|Died||June 26, 1970 (aged 74)|
New Orleans, Louisiana, U.S.
|Resting place||Metairie Cemetery|
Metairie, Louisiana, U.S.
|Other names||Silver Dollar Sam|
|Children||3, including Anthony Carollo|
|Allegiance||New Orleans crime family|
|Criminal penalty||2 years' imprisonment|
Silvestro Carollo[a] (/kɑːˈrɔːloʊ/, Italian: [silˈvɛstro kaˈrɔllo]; June 17, 1896 – June 26, 1970), nicknamed "Silver Dollar Sam", was an Italian-American mob boss, boss of the New Orleans crime family. He transformed the New Orleans's Black Hand gang into a Cosa Nostra crime family, and acted as street boss from 1922 to 1944. He was the boss from 1944 until his deportation in 1947. In 1970, he came back to the United States, and died on June 26, 1970.
Carollo was born on June 17, 1896 in Terrasini, Sicily, and immigrated to the United States in 1903 to join his parents in the French Quarter of New Orleans. By 1918, Carollo was a high-ranking member of the New Orleans Black Hand gang. In 1922, Charles Matranga retired with Corrado Giacona as boss, and Carollo as street boss. Taking over Matranga's minor bootlegging operations.
Carollo was married to Catherine Tenie Carollo and had three children, Anthony Carollo, Michael Carollo and Sarah Misuraca. Carollo owned several businesses in the New Orleans area, including the St. Charles Tavern, and a cafe in Terrasini.
Height of power
As his power increased, Carollo gained considerable political influence in New Orleans. In February 1928, Al Capone's brother Ralph Capone, was trying to force Carollo to supply his brother's Chicago Outfit with imported alcohol and cut off Joe Aiello, a rival bootlegger in Chicago. Arriving by train in New Orleans with several Outfit mobsters to press his case, Capone's party was intercepted, according to local legend, by Carollo and several New Orleans policemen. Carollo's cops reportedly disarmed Capone's henchmen and then broke their fingers. Capone was allegedly forced to immediately board another train back to Chicago without any concessions from Carollo.
In 1930, Carollo was arrested for the near fatal shooting in the face of Federal Bureau of Narcotics agent Clarence Moore, while resisting arrest after an undercover drug buy.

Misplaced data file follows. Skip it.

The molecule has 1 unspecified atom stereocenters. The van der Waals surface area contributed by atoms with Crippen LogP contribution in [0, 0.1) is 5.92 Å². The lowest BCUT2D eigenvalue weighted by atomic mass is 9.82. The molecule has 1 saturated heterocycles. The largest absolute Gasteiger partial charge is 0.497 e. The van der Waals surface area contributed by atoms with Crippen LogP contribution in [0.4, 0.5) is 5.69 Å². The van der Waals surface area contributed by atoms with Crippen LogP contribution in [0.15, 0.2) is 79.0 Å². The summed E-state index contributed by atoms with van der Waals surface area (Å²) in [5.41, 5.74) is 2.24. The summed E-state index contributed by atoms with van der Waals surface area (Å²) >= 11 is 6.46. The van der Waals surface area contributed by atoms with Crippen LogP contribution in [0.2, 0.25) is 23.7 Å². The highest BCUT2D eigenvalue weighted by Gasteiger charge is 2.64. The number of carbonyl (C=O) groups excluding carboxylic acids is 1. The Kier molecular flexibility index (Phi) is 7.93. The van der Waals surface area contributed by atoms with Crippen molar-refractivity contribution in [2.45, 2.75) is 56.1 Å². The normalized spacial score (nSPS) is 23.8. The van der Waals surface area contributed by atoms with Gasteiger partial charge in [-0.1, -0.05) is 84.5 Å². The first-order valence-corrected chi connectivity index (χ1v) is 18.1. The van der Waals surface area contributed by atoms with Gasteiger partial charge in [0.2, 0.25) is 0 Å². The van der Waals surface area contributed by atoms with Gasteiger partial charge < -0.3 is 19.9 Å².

Carollo was also arrested and indicted for ordering the December 1930 contract killing with a lupara of William Bailey, an ex-cop, deserter from the United States Army, and liquor hijacker with a very lengthy criminal record. Bailey, according to press reports, was both hated and distrusted in the New Orleans criminal underworld, as he was widely believed to be a criminal informant for the Federal Bureau of Prohibition. Before dying in hospital, Bailey identified his assailants as "Carollo's gang".
Despite testimony by several New Orleans policemen that Carollo was in New York City at the time of the shooting and wounding of Agent Moore, he was sentenced to two years in Federal prison. Charges related to the murder of William Bailey were never prosecuted by the Orleans Parish District Attorney's Office.
Released in 1934, Carollo negotiated a deal with Luciano crime family mobsters, Frank Costello and Phillip "Dandy Phil" Kastel, along with Louisiana Senator Huey Long, to bring illegal slot machines to New Orleans. The new mayor of New York, Fiorello La Guardia, had started attacking mob gambling establishments in that city, and Costello thought that New Orleans might be a safer environment for them. Therefore, it was arranged that Carollo and his lieutenant Carlos Marcello would run illegal gambling operations in New Orleans undisturbed for several years.
Giacona died on July 25, 1944, and was succeeded by his underboss Frank Todaro; however he died of natural causes in November of that year, and Carollo became leader of the family. It has been speculated that he had a hand in Todaro's death with a little poison, but there is no concrete evidence to support this theory.
Deportation and later years